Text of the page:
“I’m not so sure about what he’s been doing lately though, I’m a Republican but in my opinion he’s too extreme,” Bieri said of Desantis. “It could be that I have to close up, and if I have to close up, c’est la vie.” 

Read more:  DeSantis Made Florida Richer, Now He’s Making It Redder

Like Bieri, some prominent businesspeople have struggled to reconcile their support of DeSantis’s pandemic stance with his positions on cultural issues such as abortion, transgender rights and education. Thomas Peterffy, the founder of Interactive Brokers, has said he’s withholding support for DeSantis over social issues, and Steve Schwarzman, the co-founder of Blackstone Inc., is holding off on giving to Desantis’s campaign after meeting with him recently.

The immigration law could be especially nettlesome for companies that form the bedrock of Florida’s economy and rely on a steady supply of people willing to work for modest paychecks in hotels, restaurants and construction.  

At the same time, lower wages have made it hard for many Floridians to keep up with rising costs. Miami and Tampa had the biggest year-over-year increases in consumer prices of any major metropolitan region in the US, according to the latest data from the Bureau of Labor Statistics, about twice the level of San Francisco and New York. In Miami, the median household has to pay 50.2% of their annual income to own a median-priced home, up from 33.7% two years ago.

Some people who flocked to the state in search of a higher standard of living have had to reverse course. Yvette Mendez, 62, moved to Miami in 2008 from the Bronx. She and her then-husband were tired of high rents and cold weather. But a month ago, she found herself back in New York City, living with her daughter in Brooklyn.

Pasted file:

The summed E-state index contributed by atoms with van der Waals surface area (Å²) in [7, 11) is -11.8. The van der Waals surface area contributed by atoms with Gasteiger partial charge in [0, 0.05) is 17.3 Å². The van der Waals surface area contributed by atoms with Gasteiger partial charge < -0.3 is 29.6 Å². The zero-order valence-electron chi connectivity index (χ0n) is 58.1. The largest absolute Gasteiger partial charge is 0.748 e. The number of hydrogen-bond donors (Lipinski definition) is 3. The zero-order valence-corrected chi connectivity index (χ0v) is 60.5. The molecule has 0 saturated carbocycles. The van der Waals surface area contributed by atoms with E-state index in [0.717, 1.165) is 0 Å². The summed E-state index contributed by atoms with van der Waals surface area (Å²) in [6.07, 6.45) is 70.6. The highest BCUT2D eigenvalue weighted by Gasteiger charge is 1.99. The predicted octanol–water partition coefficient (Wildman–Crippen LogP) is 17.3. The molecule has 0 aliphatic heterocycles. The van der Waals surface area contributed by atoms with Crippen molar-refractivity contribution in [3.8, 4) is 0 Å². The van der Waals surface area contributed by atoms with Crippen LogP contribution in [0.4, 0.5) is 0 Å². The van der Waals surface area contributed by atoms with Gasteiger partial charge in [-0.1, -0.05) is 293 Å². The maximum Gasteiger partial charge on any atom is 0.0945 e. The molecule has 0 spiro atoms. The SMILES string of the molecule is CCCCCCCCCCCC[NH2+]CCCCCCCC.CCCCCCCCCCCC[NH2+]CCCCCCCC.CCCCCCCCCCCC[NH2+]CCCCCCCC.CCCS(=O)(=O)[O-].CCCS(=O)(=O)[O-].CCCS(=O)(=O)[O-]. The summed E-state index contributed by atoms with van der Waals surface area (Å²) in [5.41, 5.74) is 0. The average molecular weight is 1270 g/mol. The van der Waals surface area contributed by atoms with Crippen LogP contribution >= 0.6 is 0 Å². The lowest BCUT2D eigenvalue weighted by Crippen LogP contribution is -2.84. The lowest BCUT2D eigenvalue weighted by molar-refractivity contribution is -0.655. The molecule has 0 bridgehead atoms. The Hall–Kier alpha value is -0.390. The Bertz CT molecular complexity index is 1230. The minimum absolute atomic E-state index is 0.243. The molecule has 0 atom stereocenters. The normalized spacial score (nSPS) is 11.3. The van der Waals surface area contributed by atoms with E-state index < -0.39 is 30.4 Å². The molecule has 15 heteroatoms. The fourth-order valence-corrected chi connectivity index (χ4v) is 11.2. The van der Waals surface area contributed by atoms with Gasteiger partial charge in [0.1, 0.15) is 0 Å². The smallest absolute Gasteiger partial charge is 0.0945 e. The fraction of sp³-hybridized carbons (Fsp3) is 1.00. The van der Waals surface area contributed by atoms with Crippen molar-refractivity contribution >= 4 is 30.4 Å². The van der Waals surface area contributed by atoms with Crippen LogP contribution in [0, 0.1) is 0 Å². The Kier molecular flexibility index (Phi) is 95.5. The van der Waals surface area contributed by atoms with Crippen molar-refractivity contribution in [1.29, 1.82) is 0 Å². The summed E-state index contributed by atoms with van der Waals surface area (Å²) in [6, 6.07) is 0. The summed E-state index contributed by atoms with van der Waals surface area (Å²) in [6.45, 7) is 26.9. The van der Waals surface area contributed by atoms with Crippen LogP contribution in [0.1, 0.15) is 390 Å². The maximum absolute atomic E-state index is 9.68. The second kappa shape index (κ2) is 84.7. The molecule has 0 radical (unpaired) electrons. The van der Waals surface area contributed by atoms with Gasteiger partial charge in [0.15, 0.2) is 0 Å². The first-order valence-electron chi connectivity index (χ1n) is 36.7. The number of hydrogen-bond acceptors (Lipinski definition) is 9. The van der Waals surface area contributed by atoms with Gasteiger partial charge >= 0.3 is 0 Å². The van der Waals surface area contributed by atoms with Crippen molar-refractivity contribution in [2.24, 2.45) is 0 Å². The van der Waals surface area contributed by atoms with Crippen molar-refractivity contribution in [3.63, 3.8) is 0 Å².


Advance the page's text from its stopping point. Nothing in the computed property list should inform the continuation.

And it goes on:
Mendez was evicted from her home in the southern Miami suburbs after falling behind on rent, which initially cost $1,500 a month in 2021 but shot up to $1,800 just six months after she had moved in. She scoured the county for a new place, but couldn’t find anything in her price range, and Mendez said she couldn’t afford the three months rent many landlords demand up front.

“I wanted to live somewhere tropical, the Sunshine State, as they say. Now it’s home, I definitely want to go back,” she said, hoping that rents will go down. “The governor, the people in charge, it’s like they want to see everyone in the streets.”

Billionaire and Republican kingmaker Peter Thiel has said the on-the-ground woes of Florida’s economy are finally catching up with DeSantis, leaving him little else to focus on besides the cultural stances that helped lift him to national prominence.

“What do you do about these runaway rents, these runaway housing costs? That’s a super hard problem to solve,” Thiel said on the podcast Honestly With Bari Weiss in early May. “I understand why DeSantis doesn’t talk about that, but it surely is a bigger problem.”

(Updates with Lionel Messi nearing agreement with Inter Miami soccer club in second paragraph.)